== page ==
The Scofield Mine Disaster
The remains of the Wasatch Store at Winter Quarters in 1981
The same store in 1900.
The Scofield Mine Disaster
The Towns, Railroads and Coal Mines and the Disaster in May of 1900 that Killed 200 Men and Boys
Robert N. Reid
All Rights Reserved. Copyright © 2002 Robert N. Reid
No part of this book may be reproduced or transmitted in any form or by any means, graphic, electronic, or mechanical, including photocopying, recording, taping or by any information storage or retrieval system, without the permission in writing from the publisher.
Published by BR Enterprises
For information please contact
Robert N. Reid
831 S. Cedarwood Lane
Cedar City, UT 84720
The information contained in this book has been obtained from sources that are believed reliable. Damages arising from errors, omissions or damages as a result of use or misuse of the information in this book are not the responsiblitity of the Author, Editors or Publishers of this work.
Printed in the United States of America
Pray for the Dead......
Fight like Hell for the Living -- Mother Jones
Chapter 1. Seeds of Disaster
Chapter 2. Coal Miners
Chapter 3. Welcome to Scofield, Utah
Chapter 4. Mining in Scofield
Chapter 5. The Townspeople
Chapter 6. Inside during the Explosion and an Eyewitness account
Chapter 7. Rescue work and initial response
Chapter 8. Aid pours in
Chapter 9. Assistance for the Widows and Orphans
Chapter 10. The Mine Reopens
Chapter 11. The Fate of the Little Town
List of the Deceased
About the Author
LIST OF PHOTOGRAPHS/ILLUSTRATIONS
Wasatch Store in 1981
Railroad pulling up Soldier Summit Grade
The Scofield School Drum Corps
The Town of Scofield
Building the Calico Road
Number 1 Mine Entry before the disaster
Map of Winter Quarters Mines-Engineering Drawing--Mine Report
Trestle, Coal Dump and Incline, to Mine Number Four
The Wasatch or Company Store with coffins
Home of John Pittman and Church Meetinghouse
Winter Quarters and Residence of J. S. Thomas
Home of the Farish Family
Trappers and Drivers Ready to Enter Number One
Number 1 Mine Entry after the disaster
The Bishop, T. J. Parmely in center with Mine Superintendents Cameron and Williams discussing repairs
Boarding house and clothes of dead miners
Wreck of the Fan and Powerhouse at Mine Number Four
Mine Survivors and Rescuers at the Number One
Placing the dead onto the train for trip down to Scofield
Two boys who escaped
The Jones Family
Provos Volunteer gravediggers
The Scofield Cemetery
School House, waiting for the dead to be delivered
Floral Car distributing flowers
Waiting for the Train
The Luoma Family
The Author wishes to thank the many people who shared information about Winter Quarters, the Scofield Mine Disaster, early Utah life and early Coal Mining that helped make this book possible. Ms. Earnest Lloyd of Salem, UT who granted permission to excerpt from the Oral History of Gwen and Dave Grant. He would also like to thank Dr. Charles Peterson, professor at Utah State University for a personal interview about early Utah History and his insights about the Railroads. Also, thank you to Dr. Kent Powell and the Utah Historical Society for permission to copy the George Anderson Photos. I would like to thank the people of the Mining and Railroad History Museum of Helper, UT and Fred Voll (now deceased) for help with mine history and mining methods. Last, a special thanks to Mr. Stan Harvey of Clear Creek, UT an early miner who knew many mining methods and was a great help. His Oral History is available through the Helper Mining and Railroad Museum in Helper, UT.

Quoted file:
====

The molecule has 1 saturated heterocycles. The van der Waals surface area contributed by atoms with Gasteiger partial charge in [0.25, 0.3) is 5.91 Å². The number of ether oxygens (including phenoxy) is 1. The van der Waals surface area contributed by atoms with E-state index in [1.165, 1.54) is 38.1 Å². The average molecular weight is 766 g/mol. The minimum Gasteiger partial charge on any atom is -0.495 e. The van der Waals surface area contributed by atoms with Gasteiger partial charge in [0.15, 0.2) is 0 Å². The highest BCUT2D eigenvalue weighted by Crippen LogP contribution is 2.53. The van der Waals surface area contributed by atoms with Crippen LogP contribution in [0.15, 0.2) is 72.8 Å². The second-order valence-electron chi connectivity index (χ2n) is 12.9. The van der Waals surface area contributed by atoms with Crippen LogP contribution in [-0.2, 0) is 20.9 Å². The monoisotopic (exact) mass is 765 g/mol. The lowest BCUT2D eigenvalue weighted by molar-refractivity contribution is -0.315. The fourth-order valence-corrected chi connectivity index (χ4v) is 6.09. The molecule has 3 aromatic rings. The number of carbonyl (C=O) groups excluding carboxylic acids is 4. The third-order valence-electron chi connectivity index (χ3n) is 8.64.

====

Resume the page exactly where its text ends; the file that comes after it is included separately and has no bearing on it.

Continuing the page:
On May First, 1900, a coal dust explosion ripped through Pleasant Valley Coal Company's Number Four Mine at Winter Quarters, a Utah mining town located high in the Wasatch Mountains about 80 miles South East of Salt Lake City. Seventy-three men were killed outright by the blast. Another one hundred and twenty-seven dropped their tools and tried to run out of the mine. As they entered a return airway to escape they ran into poisonous gas and slumped over. In minutes their lips were cherry red and held the childlike smile of the dead from carbon monoxide poisoning.
The telegraph at the Denver and Rio Grande Western Railway office in the nearby town of Scofield clicked news to a stunned world of an event that came to be known as the Scofield Mine Disaster.
On the surface an overcast sky and drizzle mirrored tears shed by mothers and children of the men inside. Some stood erect and faithfully prayed that their beloved father, brother or son would be spared, only to break down sobbing moments later as haggard eyed men carried out their loved one's body. Seven men, critically burned and crushed, survived which is a testimony to pioneer ruggedness.
The dead were carried to a church where burned, black clothes were stripped from the bodies. New suits, purchased by the company, were put on the deceased and they were carried to the Scofield Cemetery for burial. There was not enough refrigeration. The dead were quickly buried.
Chapter 1 The Seeds of a Disaster
On an early spring morning, May first, 1900. Judge Joseph Thomas and his son picked up their lunches and headed for work. As they walked, they saw and waved to Bill Boyter a short way across the valley. It was the first day of a new coal contract and J. S. Thomas and son Joe were going to be coal mining. They checked in with the mine boss, William Parmley. "Boys, you'll be working in Number Four," he said. Together they lit their candles, attached them to their caps and went underground .
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